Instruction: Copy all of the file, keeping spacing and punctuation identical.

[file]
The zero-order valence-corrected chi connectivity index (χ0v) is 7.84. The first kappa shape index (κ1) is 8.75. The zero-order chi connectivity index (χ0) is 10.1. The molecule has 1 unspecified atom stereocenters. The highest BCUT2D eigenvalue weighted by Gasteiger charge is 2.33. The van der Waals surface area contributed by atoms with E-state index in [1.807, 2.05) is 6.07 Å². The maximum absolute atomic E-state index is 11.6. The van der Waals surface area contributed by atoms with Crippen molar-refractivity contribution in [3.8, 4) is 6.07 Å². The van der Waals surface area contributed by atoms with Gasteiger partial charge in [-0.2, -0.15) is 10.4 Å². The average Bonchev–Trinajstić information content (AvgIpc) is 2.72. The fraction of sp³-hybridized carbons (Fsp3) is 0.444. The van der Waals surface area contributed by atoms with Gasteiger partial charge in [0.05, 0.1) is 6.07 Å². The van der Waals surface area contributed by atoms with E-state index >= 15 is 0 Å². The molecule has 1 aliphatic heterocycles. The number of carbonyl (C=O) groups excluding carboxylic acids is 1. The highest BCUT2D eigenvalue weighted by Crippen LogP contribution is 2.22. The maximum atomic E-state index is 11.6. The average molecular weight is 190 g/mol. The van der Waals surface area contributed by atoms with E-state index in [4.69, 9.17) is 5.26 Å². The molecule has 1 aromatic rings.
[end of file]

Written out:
The zero-order valence-corrected chi connectivity index (χ0v) is 7.84. The first kappa shape index (κ1) is 8.75. The zero-order chi connectivity index (χ0) is 10.1. The molecule has 1 unspecified atom stereocenters. The highest BCUT2D eigenvalue weighted by Gasteiger charge is 2.33. The van der Waals surface area contributed by atoms with E-state index in [1.807, 2.05) is 6.07 Å². The maximum absolute atomic E-state index is 11.6. The van der Waals surface area contributed by atoms with Crippen molar-refractivity contribution in [3.8, 4) is 6.07 Å². The van der Waals surface area contributed by atoms with Gasteiger partial charge in [-0.2, -0.15) is 10.4 Å². The average Bonchev–Trinajstić information content (AvgIpc) is 2.72. The fraction of sp³-hybridized carbons (Fsp3) is 0.444. The van der Waals surface area contributed by atoms with Gasteiger partial charge in [0.05, 0.1) is 6.07 Å². The van der Waals surface area contributed by atoms with E-state index >= 15 is 0 Å². The molecule has 1 aliphatic heterocycles. The number of carbonyl (C=O) groups excluding carboxylic acids is 1. The highest BCUT2D eigenvalue weighted by Crippen LogP contribution is 2.22. The maximum atomic E-state index is 11.6. The average molecular weight is 190 g/mol. The van der Waals surface area contributed by atoms with E-state index in [4.69, 9.17) is 5.26 Å². The molecule has 1 aromatic rings.